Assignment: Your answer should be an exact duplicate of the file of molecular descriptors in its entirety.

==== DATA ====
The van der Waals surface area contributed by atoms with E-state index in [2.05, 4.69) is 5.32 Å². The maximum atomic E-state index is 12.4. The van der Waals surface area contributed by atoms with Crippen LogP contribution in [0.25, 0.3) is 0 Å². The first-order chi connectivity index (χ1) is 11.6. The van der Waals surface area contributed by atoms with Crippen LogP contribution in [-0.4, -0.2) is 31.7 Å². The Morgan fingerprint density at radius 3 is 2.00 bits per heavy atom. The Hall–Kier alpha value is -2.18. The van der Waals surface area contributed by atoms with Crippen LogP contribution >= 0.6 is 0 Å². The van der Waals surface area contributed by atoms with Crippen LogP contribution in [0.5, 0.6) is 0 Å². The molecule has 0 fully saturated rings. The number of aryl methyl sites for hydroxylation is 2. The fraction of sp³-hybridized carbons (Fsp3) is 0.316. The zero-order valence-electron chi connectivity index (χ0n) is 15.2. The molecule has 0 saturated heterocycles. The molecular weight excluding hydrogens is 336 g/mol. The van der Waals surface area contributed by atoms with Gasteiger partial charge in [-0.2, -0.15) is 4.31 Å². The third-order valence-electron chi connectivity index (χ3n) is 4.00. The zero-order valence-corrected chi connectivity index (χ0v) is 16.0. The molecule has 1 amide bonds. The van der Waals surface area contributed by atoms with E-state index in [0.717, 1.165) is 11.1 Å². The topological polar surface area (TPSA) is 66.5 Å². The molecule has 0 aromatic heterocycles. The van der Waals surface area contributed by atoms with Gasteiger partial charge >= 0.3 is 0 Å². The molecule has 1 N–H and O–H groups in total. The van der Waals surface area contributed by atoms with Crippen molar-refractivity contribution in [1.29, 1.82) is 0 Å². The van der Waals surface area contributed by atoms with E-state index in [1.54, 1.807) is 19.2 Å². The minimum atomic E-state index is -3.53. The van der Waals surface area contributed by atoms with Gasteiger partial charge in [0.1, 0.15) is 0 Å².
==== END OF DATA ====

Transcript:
The van der Waals surface area contributed by atoms with E-state index in [2.05, 4.69) is 5.32 Å². The maximum atomic E-state index is 12.4. The van der Waals surface area contributed by atoms with Crippen LogP contribution in [0.25, 0.3) is 0 Å². The first-order chi connectivity index (χ1) is 11.6. The van der Waals surface area contributed by atoms with Crippen LogP contribution in [-0.4, -0.2) is 31.7 Å². The Morgan fingerprint density at radius 3 is 2.00 bits per heavy atom. The Hall–Kier alpha value is -2.18. The van der Waals surface area contributed by atoms with Crippen LogP contribution >= 0.6 is 0 Å². The van der Waals surface area contributed by atoms with Crippen LogP contribution in [0.5, 0.6) is 0 Å². The molecule has 0 fully saturated rings. The number of aryl methyl sites for hydroxylation is 2. The fraction of sp³-hybridized carbons (Fsp3) is 0.316. The zero-order valence-electron chi connectivity index (χ0n) is 15.2. The molecule has 0 saturated heterocycles. The molecular weight excluding hydrogens is 336 g/mol. The van der Waals surface area contributed by atoms with Gasteiger partial charge in [-0.2, -0.15) is 4.31 Å². The third-order valence-electron chi connectivity index (χ3n) is 4.00. The zero-order valence-corrected chi connectivity index (χ0v) is 16.0. The molecule has 1 amide bonds. The van der Waals surface area contributed by atoms with E-state index in [0.717, 1.165) is 11.1 Å². The topological polar surface area (TPSA) is 66.5 Å². The molecule has 0 aromatic heterocycles. The van der Waals surface area contributed by atoms with Gasteiger partial charge >= 0.3 is 0 Å². The molecule has 1 N–H and O–H groups in total. The van der Waals surface area contributed by atoms with Crippen molar-refractivity contribution in [1.29, 1.82) is 0 Å². The van der Waals surface area contributed by atoms with E-state index in [1.54, 1.807) is 19.2 Å². The minimum atomic E-state index is -3.53. The van der Waals surface area contributed by atoms with Gasteiger partial charge in [0.1, 0.15) is 0 Å².